- The Japanese yen accounts for more than half of traditional fiat currencies that are traded into Bitcoin.
- The Japanese government has taken a more positive stance towards Bitcoin, legalising it as a mean of payment in April last year
- Despite that, last Friday’s hack of Japanese exchange Coincheck highlighted the risks for crypto investors, as global regulators continue efforts to monitor the asset class.
Research from CLSA shows that the amount of traditional fiat currency traded into Bitcoin varies wildly by country.
According to CLSA analyst Nicholas Smith, Japan comfortably tops the list — accounting for more than half of all national currency traded into Bitcoin.
Here’s the breakdown:
Smith said the current paradigm was largely due to policies implemented by the Japanese government, which has taken a more pro-cryptocurrency stance than the governments of its regional neighbours.
“While China and Korea have been scrambling to close down exchanges and clamp down on cryptocurrencies, Japan in April 2017 passed a law — the Payment Services Act — recognising cryptocurrencies as legal tender,” Smith said.
“The result was that China — which had dominated Bitcoin trading — dropped off the map, while Japan has risen to number one.”
Although Bitcoin has been legalised in Japan for use in transactions, Smith said the country’s banking regulator — the Financial Services Agency (FSA) — has made efforts to warn people about the risks of cryptocurrency trading.
And those risks were made plainly evident last Friday, when hackers compromised the Japan-based Coincheck exchange and stole $US543 million worth of the NEM cryptocurrency.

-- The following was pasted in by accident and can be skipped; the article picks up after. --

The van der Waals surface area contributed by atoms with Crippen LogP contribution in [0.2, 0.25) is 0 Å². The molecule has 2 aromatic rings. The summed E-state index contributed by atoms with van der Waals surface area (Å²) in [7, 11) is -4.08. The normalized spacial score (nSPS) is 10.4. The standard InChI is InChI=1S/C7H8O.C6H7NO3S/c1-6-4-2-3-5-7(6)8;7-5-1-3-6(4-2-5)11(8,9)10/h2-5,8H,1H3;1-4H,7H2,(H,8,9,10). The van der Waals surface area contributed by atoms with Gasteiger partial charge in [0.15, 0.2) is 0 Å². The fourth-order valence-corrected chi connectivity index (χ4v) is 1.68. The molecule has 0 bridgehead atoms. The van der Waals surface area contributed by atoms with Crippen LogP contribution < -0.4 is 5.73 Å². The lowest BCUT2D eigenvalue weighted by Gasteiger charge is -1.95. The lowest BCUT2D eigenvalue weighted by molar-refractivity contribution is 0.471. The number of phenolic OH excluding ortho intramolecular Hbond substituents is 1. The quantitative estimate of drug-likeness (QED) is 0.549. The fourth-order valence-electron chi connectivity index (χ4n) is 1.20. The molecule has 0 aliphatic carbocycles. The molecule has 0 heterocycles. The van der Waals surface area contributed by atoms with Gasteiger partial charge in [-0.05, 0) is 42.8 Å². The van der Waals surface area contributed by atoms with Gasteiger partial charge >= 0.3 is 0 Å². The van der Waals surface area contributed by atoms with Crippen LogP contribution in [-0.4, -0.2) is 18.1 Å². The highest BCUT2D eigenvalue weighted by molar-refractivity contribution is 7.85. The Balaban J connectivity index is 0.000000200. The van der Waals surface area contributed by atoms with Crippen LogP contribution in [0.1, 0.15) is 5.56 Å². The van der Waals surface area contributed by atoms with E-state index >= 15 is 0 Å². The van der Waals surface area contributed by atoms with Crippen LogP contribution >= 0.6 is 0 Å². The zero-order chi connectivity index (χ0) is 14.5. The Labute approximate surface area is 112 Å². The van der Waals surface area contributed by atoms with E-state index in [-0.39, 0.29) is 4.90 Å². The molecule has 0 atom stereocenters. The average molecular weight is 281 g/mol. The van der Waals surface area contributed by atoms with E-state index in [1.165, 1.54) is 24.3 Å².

The hackers have subsequently tried to sell the NEM tokens on six different exchanges.
According to CLSA’s Smith, Japanese crypto exchanges had until the end of September to register for FSA approval.
In establishing its approval guidelines, “the FSA formalised rules on anti-money laundering (AML) and released standards for security and audits”, Smith said.
“Currently, 16 exchanges have received the approval of the FSA; 16 have yet to receive approval but can continue to operate while working towards completing the approval checks – and Coincheck was one of those still working towards approval,” he said.
The Coincheck breach is likely to have far-reaching consequences for exchanges globally.
Earlier this month, the Australian government announced that the Australian Transaction Reports and Analysis Centre (AUSTRAC) will be given new powers to monitor Australian-based cryptocurrency exchanges, with a focus on money laundering and illegal activity.